Chateau Duffy belongs to Chris Duffy (of Duffy London furniture – check out his amazing swing table) – can you see how the name came about?? We’re a creative bunch! At one point he was thinking of selling the property because things hadn’t worked out, but having shared its story with the legendary Shannon ‘vortex’ Hopkins, she concocted a plan to renovate it through community. Cue builders and an architect from Texas getting involved and various Londoners lured to France with a promise of great food and endless wine. I naively said yes, with very little clue as to what I’d got myself into – my family wondered what on earth I could offer to a building project!

Turns out I bring a lot to the table. Strength, fearless (well, semi-fearless) scaling of scaffolding rigs, a willingness to get stuck into most things, a persistence in demonstrating that women *do* have a place on the building… I love scaffolding. I love that it terrifies me at moments. I love that I can see the result of my work. I love that, this year, we had a whole rig built solely by women. I love that at the end of the day, my body aches – but that at the end of the week, I can see the massive impact this group of people has had upon the site.

Now that we’ve completed trip number 5, there’s a huge amount of progress to reflect upon – especially when you compare it with where we started. Chateau Duffy has come a long way since our first venture in August 2011…

Chateau Duffy 2007The Chateau before it acquired its name – the earliest photo I’ve found, from when it was on sale in 2007.

The first three trips centred around the roof of the barn (on the right). See that dip on the far right of the ridgeline? Not a good look for a roof. So, all the tiles had to come down (to be saved for later) – that was the whole of the first trip and a bit of the second. Then the ridge needed replacing, along with any beams that were rotten. That, as well as the lining of the roof, completed trip number two – as this collage demonstrated:

April 2012 - Roof DevelopmentRoof progress, April 2012.

With the roof safely refurbished, summer 2012 was all about the tiling. On a roof in direct sunlight. In August. You can imagine what the heat was like!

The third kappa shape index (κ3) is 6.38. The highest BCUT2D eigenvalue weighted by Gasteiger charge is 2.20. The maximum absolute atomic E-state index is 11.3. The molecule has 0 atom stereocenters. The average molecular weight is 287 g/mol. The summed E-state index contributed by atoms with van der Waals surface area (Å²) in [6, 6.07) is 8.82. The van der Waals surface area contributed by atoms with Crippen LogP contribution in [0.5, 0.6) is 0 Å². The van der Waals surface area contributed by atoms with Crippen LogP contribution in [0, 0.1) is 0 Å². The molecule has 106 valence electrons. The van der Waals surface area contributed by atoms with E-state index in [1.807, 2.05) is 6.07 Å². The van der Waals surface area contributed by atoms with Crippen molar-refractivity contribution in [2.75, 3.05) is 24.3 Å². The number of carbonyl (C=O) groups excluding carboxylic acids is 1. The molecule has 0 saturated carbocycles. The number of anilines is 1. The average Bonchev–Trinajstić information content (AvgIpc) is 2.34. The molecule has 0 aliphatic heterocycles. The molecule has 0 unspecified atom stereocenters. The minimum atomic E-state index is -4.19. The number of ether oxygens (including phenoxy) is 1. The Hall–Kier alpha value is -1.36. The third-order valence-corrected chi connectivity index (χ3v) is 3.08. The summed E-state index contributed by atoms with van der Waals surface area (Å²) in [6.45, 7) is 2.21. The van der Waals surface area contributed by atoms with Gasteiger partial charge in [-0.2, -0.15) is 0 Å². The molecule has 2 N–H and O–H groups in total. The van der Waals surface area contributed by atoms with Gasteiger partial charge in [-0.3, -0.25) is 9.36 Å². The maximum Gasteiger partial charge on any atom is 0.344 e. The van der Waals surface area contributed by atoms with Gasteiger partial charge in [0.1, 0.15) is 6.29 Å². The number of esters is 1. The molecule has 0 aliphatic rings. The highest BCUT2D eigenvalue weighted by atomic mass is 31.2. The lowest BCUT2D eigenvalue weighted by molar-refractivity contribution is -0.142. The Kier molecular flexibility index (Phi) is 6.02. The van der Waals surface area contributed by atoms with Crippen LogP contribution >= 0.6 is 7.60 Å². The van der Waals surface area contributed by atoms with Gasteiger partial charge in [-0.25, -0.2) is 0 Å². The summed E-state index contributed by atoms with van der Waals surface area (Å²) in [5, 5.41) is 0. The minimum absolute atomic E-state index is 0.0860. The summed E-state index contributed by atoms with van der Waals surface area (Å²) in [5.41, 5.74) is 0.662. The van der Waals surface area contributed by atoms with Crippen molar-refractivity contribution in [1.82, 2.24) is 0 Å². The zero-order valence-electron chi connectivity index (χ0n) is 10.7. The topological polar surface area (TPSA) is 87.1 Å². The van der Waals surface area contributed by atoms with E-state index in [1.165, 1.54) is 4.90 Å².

Developing roof, Aug 2012August 2012

The roof’s probably the most dramatic transformation. Our last two trips involved pouring concrete floors, which make a very visible difference to the earth and rocks that was inside the building, but it’s a bit harder to demonstrate with just photos. But, in creating the floor of the barn, big changes had to happen. A hay loft had to come down and the walls of the chicken coop below it had to be demolished. On this trip, the transformation of this space from grotty, smelly animal pen to beautiful new bathroom, kitchen and bedroom began.

CD Barn developmentTransformation in progress.

How good does the new mezzanine look??

Mezzanine, April 2014

I could also talk about pointing, but I won’t. It’s been a long, painful, circular process that’s continued while the roof’s been fixed, and while floors have been poured. We may now be at a point where all the old cement has been chipped away by scores of dedicated workers, and is ready to be filled by a willing local.

This trip marked a transition in the project, I think. We moved away from destroying things and are now in the world of creating. Of making Carl’s plans for the buildings come to life. As the mezzanine went up, I was reminded of the first time I met Carl, on a hot August day in 2011. I had been sweeping away dirt, cobwebs and snake skins while he talked over his plans with Duffy. True, the plans have had many incarnations since then – but as of last week, we have begun to see them in reality. It’s terribly rewarding and makes it actually seem possible that we WILL finish, one day…

Chateau Duffy, April 26thUntil next time, dear Chateau. 

Pretty (and safe) in pink.

It says a lot about life at the moment that I’m aware of exactly how long it is until my next holiday – our 5th trip to Chateau Duffy. It’s 2 months and ten days, which is a long time, especially when I think of the deadlines that have to be passed in order to get there.

However, it’s never too soon to plan and this morning’s sermon from the vicar got me thinking about something I’ve been meaning to do for ages. He used a hard-hat as a visual aid, which reminded me that I’ve been meaning to buy my own for ages, but hadn’t quite got round to it before last year’s trip.

When one is working with a tumble-down house, one does not want bits of it tumbling down upon an unprotected head, so hard-hats are essential Chateau Duffy work gear. We have many (though never quite enough) and I get particularly particular about which ones I want to wear – usually because once you’ve got one that you’ve fitted to your head (and hairstyle of the day) it’s annoying to lose it to someone else. So, what I need is my own, personalised in some way to make it clear that it’s mine – I’m thinking stickers, or a particular colour, or both…

Girls in pink hatsPretty in pink, Chateau Duffy 2011.